One great example of this look in “The Secret World of Arrietty” is the scene in which the three-inch adult Borrower named Pod (voiced by Will Arnett for the US dubbing) takes his 14-year-old daughter Arrietty (Bridgit Mendler) on her first trip into the house they live under. Their first stop is the kitchen—with the kitchen being so huge from their point of view, it makes for a threatening environment. Another example is the outside yard of the house, where Arrietty spends a lot of her time. Look at the leaves and the plants next to her as she walks/runs. It looks like another world when it’s really our own.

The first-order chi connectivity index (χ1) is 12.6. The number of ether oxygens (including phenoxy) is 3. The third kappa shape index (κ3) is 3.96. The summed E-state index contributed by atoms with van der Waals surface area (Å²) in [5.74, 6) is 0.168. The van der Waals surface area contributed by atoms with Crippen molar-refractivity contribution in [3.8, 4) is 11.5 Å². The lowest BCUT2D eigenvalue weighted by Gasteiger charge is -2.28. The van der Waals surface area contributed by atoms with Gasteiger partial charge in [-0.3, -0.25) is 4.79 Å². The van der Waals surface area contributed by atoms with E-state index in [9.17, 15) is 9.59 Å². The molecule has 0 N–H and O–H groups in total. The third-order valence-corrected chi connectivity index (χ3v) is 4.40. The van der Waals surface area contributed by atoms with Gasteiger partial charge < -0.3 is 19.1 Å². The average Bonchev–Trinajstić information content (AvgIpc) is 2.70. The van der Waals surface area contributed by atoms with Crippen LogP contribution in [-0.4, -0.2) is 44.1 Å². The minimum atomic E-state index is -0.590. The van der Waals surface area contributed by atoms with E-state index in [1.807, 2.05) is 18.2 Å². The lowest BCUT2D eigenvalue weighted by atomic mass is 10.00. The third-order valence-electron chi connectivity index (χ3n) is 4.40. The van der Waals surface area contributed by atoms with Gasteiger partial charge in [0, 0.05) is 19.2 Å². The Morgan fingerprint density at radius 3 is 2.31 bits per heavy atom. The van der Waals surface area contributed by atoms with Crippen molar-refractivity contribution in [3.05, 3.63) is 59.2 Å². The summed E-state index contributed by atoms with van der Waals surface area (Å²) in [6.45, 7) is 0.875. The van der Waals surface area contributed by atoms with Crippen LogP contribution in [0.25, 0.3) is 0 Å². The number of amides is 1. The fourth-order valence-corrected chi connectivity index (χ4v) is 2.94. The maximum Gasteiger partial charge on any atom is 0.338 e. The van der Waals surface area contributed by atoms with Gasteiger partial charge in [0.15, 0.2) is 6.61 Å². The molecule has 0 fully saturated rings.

The story of “The Secret World of Arrietty” is mostly the same as the first “Borrowers” book and has the same basic idea. There is a family of three Borrowers secretly living within a house in the middle of the forest—Pod, his wife Homily (Amy Poehler), and their daughter Arrietty. They have their own home underneath the floorboards and when the “beans” aren’t around, they sneak into the house to “borrow” the essential needs of survival—mind you, it’s never borrowing; it’s stealing, but it wouldn’t make them look good if they were known as the Thieves, right? This family is seemingly the only family of Borrowers in the house. In the old days, there used to be more families until they were discovered by beans and had to move away (it’s also hinted at that others were squashed by the beans). Life is a danger for Borrowers and there’s always a high risk, which is why they have to be extra-careful not to be discovered while they go on their occasional “borrowings.”